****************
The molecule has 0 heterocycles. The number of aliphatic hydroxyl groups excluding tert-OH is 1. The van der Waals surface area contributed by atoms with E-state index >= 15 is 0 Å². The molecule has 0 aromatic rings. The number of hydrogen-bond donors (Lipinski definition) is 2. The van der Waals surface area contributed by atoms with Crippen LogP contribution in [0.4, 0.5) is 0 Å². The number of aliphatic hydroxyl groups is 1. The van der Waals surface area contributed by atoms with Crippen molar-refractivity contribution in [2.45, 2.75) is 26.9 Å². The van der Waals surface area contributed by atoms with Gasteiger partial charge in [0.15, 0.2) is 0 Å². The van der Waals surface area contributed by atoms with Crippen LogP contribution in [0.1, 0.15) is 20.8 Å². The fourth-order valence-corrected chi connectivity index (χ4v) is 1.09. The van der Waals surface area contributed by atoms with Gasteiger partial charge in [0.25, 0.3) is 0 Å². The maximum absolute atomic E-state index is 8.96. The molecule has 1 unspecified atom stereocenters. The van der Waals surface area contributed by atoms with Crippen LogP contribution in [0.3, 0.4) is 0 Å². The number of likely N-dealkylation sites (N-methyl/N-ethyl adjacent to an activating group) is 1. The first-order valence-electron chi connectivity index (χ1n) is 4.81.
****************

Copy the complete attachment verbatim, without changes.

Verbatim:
The molecule has 0 heterocycles. The number of aliphatic hydroxyl groups excluding tert-OH is 1. The van der Waals surface area contributed by atoms with E-state index >= 15 is 0 Å². The molecule has 0 aromatic rings. The number of hydrogen-bond donors (Lipinski definition) is 2. The van der Waals surface area contributed by atoms with Crippen LogP contribution in [0.4, 0.5) is 0 Å². The number of aliphatic hydroxyl groups is 1. The van der Waals surface area contributed by atoms with Crippen molar-refractivity contribution in [2.45, 2.75) is 26.9 Å². The van der Waals surface area contributed by atoms with Gasteiger partial charge in [0.15, 0.2) is 0 Å². The van der Waals surface area contributed by atoms with Crippen LogP contribution in [0.1, 0.15) is 20.8 Å². The fourth-order valence-corrected chi connectivity index (χ4v) is 1.09. The van der Waals surface area contributed by atoms with Gasteiger partial charge in [0.25, 0.3) is 0 Å². The maximum absolute atomic E-state index is 8.96. The molecule has 1 unspecified atom stereocenters. The van der Waals surface area contributed by atoms with Crippen LogP contribution in [0.3, 0.4) is 0 Å². The number of likely N-dealkylation sites (N-methyl/N-ethyl adjacent to an activating group) is 1. The first-order valence-electron chi connectivity index (χ1n) is 4.81.